The last few years have been challenging, to say the least. Politics, pandemics, inflation and so many other things — situations most of us never expected to ever happen, let alone in our lifetime. Children and parents bounced between online and in-person work, holiday vacations seem so far away — if we are lucky enough to get them — and life has seemed to fall into a mundane routine of daily responsibilities. This does not even account for the excessive heat we face daily. Burnout is starting to take its toll on so many.20
Research shows there are three major indicators of burnout: overwhelming exhaustion, cynicism and detachment, and a sense of lack of accomplishment. Loss of energy, withdrawal from family and friends, irritability, lack of motivation and mental health struggles such as depression all fall into these three dimensions. These symptoms have a negative impact on our work, family, friends and most importantly on ourselves.
So how do we combat burnout and avoid the negative impacts these symptoms have on our daily lives? We need to prioritize self-care. Find the things that bring you joy and do them regularly.
This looks different for everyone as self-care is not a cookie-cutter experience. Some people enjoy painting while others enjoy cleaning. Some might enjoy a long shower while others take a spontaneous road trip. Our energy and mood are like our bank accounts. If we are always withdrawing from the account and never depositing, we will end up in the negative and burnout will quickly ensue. So, find what deposits into your bank account and do that often.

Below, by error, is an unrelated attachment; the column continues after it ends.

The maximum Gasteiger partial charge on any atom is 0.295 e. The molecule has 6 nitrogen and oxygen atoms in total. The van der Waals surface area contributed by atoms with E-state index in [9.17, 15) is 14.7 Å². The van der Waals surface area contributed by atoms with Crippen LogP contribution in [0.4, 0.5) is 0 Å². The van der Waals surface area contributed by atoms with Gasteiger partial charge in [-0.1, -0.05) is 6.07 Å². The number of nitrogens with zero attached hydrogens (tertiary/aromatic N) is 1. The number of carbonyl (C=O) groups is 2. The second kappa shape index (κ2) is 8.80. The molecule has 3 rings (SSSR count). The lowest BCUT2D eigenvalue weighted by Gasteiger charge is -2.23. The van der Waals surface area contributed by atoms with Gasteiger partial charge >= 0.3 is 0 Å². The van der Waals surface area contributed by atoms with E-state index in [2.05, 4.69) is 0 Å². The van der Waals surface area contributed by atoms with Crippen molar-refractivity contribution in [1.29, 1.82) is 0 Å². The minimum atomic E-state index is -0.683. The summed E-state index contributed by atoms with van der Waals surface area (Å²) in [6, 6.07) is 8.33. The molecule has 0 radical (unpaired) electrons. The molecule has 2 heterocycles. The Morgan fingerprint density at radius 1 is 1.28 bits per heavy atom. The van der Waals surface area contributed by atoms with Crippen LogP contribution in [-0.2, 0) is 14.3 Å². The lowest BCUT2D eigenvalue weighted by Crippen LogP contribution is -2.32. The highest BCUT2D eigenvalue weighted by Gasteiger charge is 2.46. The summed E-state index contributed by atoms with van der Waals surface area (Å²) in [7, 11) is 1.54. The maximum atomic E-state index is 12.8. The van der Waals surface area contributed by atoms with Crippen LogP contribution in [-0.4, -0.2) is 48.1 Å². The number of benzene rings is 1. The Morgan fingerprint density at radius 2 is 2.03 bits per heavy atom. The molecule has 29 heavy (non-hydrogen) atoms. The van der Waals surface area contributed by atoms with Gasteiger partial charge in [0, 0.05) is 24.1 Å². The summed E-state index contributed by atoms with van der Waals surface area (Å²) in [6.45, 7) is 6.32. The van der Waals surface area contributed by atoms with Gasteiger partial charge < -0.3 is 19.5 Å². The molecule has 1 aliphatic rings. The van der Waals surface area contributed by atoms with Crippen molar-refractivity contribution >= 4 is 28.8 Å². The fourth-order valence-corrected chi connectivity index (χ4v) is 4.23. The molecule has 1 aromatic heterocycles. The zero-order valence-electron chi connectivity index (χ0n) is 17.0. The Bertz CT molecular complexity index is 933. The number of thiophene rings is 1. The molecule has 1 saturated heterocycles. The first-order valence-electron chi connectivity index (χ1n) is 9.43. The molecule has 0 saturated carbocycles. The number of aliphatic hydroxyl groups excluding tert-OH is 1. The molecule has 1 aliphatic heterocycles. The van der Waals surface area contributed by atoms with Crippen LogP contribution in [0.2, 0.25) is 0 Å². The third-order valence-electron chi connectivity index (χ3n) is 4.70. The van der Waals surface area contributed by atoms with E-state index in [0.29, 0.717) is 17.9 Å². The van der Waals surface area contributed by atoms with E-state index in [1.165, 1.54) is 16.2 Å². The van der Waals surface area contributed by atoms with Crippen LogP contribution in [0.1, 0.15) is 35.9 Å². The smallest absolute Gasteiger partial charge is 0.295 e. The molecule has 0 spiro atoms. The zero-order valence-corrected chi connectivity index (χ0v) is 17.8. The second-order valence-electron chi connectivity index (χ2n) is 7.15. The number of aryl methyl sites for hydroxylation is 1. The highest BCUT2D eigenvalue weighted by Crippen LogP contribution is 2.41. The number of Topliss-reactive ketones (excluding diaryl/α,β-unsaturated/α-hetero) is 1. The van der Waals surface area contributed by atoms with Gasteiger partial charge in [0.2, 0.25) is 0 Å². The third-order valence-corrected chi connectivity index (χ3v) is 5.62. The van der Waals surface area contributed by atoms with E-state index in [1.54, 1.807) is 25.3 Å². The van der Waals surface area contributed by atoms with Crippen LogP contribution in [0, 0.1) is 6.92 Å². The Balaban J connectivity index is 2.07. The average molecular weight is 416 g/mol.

Find coping skills that work for you. Again, there are no cookie-cutter coping skills. So often we think of coping skills as deep breathing and other grounding techniques. However, coping skills are a lot like self-care in that anything that helps you cope with stress and emotions can be an effective coping skill for you. Music, art, exercise and simply being alone are just a few that often are not thought of when considering coping skills.
There are many stressors in life and too often our default is to avoid dealing with the stress and push through. Unfortunately, not processing emotions can cause burnout later down the line. Effective coping skills help us to process those emotions and work through them rather than avoiding them and bottling them up to be our future self’s problem.
Finally, create clear boundaries in the areas in your life that disrupt your peace. Burnout is often caused by taking on more than we can handle. Maybe that means saying you’re just not emotionally capable of being a shoulder to cry on right now or maybe it looks like not taking on that extra project for work. Saying “no” to things can be difficult. We need to know our limits and accept that certain things might make a bigger withdrawal from our energy bank account than we can afford currently.
Boundaries are not just with other people. Often, we need to hold boundaries with ourselves as well. Too often we find ourselves saying, “I just want to help.” Create your boundaries and remind yourself that now is not the time, but later you might have enough in the bank account to spend some energy helping in a different way.
Burnout can cause many negative symptoms that impact our daily lives. It is important to be gentle with ourselves. We do this by filling our emotional bank accounts, using coping skills to process the stress instead of avoiding it and creating boundaries. If that is not enough, do not be afraid to seek help from social support or from professionals. Burnout can be difficult to manage, but you are not alone, and it is okay to not be okay!